To discuss the perspective of race in contemporary German literature, it is worthwhile to focus on those writers associated with the programmatic efforts of the Afro-Germans, a heterogeneous, biracial group of individuals usually of German and African or African American heritage and born since 1945. In 1984 the late feminist author and scholar Audre Lorde presented a lecture and workshop in Berlin that apparently struck a resonant chord among the biracial women present. Lorde’s topic was African American and feminist literature. Allegedly the confrontation with African American literature and history led those present to call themselves “Afro-German” and to record “their-story.” The result has been organizational and publishing initiatives as well as a series of texts that include such disparate genres as lyric, film, essay, and rap. Perhaps the most interesting aspect in the evolution of Afro-German literature is the reception of the African American experience.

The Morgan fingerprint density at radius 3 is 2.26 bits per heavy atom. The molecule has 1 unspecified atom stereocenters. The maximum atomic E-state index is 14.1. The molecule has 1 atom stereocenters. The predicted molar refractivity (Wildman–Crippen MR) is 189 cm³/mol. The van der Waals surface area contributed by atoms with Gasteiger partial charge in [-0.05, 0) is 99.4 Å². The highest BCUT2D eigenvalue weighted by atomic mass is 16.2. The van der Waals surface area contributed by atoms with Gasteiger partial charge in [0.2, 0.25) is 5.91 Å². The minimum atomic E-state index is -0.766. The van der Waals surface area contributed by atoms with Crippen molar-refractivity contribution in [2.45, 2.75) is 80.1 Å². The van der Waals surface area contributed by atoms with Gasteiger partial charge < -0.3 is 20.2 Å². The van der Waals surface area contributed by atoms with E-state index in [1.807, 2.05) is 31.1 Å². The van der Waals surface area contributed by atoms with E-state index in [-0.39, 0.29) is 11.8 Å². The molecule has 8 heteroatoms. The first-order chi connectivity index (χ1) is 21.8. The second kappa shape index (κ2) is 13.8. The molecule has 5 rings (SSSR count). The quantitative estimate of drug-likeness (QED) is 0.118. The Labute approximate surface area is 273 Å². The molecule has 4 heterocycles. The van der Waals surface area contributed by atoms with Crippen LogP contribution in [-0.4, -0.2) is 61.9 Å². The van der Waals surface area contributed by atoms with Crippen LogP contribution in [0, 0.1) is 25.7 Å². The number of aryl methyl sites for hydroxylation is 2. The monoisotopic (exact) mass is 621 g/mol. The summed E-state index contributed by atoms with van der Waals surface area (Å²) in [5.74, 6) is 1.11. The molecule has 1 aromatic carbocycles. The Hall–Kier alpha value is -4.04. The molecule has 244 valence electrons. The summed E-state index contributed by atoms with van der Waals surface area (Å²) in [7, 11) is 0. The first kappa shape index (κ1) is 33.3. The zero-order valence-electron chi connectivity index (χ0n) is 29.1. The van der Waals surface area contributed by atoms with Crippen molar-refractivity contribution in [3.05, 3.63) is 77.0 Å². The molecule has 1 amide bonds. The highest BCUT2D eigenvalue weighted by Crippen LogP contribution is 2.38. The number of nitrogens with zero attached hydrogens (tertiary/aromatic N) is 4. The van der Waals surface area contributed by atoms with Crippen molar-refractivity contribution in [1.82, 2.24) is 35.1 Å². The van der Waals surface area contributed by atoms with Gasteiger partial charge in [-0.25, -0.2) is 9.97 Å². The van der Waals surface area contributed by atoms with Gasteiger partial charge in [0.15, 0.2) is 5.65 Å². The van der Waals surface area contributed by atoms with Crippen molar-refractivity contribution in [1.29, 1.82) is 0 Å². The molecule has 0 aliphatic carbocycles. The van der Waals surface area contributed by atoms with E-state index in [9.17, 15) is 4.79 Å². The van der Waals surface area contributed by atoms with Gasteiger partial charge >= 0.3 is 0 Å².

As an early step in their search for cultural identity the Afro-Germans organized a women’s group, ADEFA (for “Afrodeutschc Frauen” or Afro-German Women), and the ISD (for “Initiative Schwarze Deutsche” or Black German Initiative), with affiliated branches in major urban centers such as Berlin, Hamburg, Munich, Frankfurt, and Stuttgart. Perhaps recognizing the necessity of a major public campaign to attract the attention of a populace faded by over a generation of self-recrimination because of war crimes, the Afro-Germans turned to the mass media. Two provocative television broadcasts aired in 1986 and the energies released by Audre Lorde in Berlin culminated in the publication of Farbe bekennen: Afrodeutschc Frauen auf den Spuren ihrer Geschichie (Acknowledging Color Afro-German Women on the Trail of Their History). Part essay, pan oral history, this fascinating cross section of the Afro-German experience from the Wilhelminian empire up to the very recent past allowed bicultural women of color to reflect on the daily racism and sexism that have stalked them since childhood. As such, the selections are reminiscent of…